The temperature was maybe 30 degrees Fahrenheit in the sun, but the wind made it feel much colder. Students, used to much warmer temperatures, shook off the cold and hiked up one of the Mono Basin’s most dramatic classrooms: Panum Crater.
Hosted by the Mono Lake Committee and Communities for a Better Environment (CBE), these 12 students came from Los Angeles for a week of programs and activities at the Mono Basin Outdoor Education Center (OEC). After getting their hands on Mono Basin geology, the students helped rehabilitate the trail up to the crater dome, blocking access to unsafe user trails, and restoring a portion of the main trail against erosion and shortcuts. These students are already familiar with service work since they all are active in CBE youth programs, which stress empowerment and taking action for the benefit of their communities.
This is the last group of the 2012 OEC season, and the third CBE group to travel to Mono Lake this year. Great things happen at Mono Lake, in the field, and this week is another example of people, agencies, and organizations coming together for education and stewardship. The Mono Lake Committee, Communities for a Better Environment, the Water Repleneshment District of Southern California, the Los Angeles Department of Water & Power, and the Inyo National Forest all helped to make this week a great experience for 12 students—all excited to see how far their watershed reaches, and to understand how they are connected.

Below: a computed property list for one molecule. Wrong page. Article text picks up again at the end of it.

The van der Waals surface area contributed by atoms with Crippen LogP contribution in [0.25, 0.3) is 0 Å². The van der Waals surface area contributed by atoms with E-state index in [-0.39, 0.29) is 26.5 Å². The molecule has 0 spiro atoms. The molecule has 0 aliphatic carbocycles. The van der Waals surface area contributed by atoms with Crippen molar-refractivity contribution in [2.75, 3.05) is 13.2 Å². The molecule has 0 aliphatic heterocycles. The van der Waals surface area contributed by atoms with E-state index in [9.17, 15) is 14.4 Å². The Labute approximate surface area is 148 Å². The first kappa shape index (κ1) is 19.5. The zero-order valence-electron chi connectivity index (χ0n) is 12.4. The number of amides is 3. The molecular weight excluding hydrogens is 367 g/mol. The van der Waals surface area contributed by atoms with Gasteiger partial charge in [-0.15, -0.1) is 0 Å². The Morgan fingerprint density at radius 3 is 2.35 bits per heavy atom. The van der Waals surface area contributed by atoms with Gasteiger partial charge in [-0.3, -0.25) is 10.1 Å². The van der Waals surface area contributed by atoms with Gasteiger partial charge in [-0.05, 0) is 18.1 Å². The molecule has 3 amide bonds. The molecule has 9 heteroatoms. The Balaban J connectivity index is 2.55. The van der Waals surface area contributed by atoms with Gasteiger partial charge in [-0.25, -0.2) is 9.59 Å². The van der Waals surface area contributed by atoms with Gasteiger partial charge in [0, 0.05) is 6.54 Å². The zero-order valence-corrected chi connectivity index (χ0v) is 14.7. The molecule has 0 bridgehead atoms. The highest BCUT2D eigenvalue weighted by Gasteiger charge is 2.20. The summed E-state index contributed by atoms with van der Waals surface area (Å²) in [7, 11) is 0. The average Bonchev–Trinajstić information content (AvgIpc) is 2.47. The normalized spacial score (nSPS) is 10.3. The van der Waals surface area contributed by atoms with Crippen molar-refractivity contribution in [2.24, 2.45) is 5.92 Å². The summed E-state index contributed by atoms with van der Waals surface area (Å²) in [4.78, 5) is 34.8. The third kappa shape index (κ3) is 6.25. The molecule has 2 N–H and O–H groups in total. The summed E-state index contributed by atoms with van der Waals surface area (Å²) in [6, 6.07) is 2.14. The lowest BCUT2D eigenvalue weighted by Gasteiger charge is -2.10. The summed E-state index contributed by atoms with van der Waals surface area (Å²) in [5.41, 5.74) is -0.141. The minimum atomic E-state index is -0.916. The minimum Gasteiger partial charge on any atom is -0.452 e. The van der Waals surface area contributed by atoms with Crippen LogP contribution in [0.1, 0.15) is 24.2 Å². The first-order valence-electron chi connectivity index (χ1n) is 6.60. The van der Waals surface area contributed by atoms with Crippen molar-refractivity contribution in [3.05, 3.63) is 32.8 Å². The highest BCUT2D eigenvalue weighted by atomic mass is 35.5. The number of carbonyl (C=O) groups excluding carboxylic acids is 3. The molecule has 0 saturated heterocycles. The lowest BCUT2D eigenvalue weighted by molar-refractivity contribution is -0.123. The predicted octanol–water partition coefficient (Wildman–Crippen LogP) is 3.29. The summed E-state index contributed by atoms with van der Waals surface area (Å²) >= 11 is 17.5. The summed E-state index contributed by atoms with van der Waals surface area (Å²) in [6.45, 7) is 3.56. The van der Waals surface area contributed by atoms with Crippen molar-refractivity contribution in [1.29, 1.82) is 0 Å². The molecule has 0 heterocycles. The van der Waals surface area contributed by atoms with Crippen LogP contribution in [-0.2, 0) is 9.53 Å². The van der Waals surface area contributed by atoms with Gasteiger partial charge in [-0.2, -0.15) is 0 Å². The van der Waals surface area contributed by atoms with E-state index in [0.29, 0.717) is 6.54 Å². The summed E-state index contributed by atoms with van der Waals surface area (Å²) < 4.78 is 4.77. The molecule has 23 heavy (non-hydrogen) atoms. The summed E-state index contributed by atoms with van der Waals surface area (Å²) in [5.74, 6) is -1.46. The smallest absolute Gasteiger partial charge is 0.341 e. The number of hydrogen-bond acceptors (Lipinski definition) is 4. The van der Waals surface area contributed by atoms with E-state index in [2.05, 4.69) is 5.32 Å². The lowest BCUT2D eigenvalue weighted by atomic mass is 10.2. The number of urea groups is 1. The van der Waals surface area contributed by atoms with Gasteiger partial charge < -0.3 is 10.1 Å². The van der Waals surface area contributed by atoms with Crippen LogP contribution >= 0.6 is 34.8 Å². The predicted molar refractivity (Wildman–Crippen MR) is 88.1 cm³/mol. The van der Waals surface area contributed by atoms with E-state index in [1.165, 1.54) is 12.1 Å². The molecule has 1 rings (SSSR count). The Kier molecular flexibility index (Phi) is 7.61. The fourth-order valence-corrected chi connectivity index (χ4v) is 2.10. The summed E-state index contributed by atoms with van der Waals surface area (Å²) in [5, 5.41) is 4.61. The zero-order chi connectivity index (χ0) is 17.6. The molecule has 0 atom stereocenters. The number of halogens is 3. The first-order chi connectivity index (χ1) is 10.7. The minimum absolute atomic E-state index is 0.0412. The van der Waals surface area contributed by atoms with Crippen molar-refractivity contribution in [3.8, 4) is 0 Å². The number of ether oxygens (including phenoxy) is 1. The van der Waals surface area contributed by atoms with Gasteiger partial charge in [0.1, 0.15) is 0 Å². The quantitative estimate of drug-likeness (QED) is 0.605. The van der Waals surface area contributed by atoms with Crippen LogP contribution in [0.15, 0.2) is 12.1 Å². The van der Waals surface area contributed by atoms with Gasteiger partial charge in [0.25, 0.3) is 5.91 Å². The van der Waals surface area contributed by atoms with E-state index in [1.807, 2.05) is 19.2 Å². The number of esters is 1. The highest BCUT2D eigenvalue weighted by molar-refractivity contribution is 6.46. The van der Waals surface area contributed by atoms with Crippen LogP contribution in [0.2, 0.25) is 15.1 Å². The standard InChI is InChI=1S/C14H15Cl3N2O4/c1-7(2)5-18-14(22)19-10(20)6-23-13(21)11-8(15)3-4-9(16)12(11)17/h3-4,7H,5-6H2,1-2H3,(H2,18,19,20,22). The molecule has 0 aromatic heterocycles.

Good report Bartshe. I told them it would be cold. I enjoyed meeting this group and their parents when I did their pre-trip orientation with Ale Guzman, a student at Roosevelt High School. Roosevelt was the group just before this one and this is one of the ways students can stay involved once they return from their trip.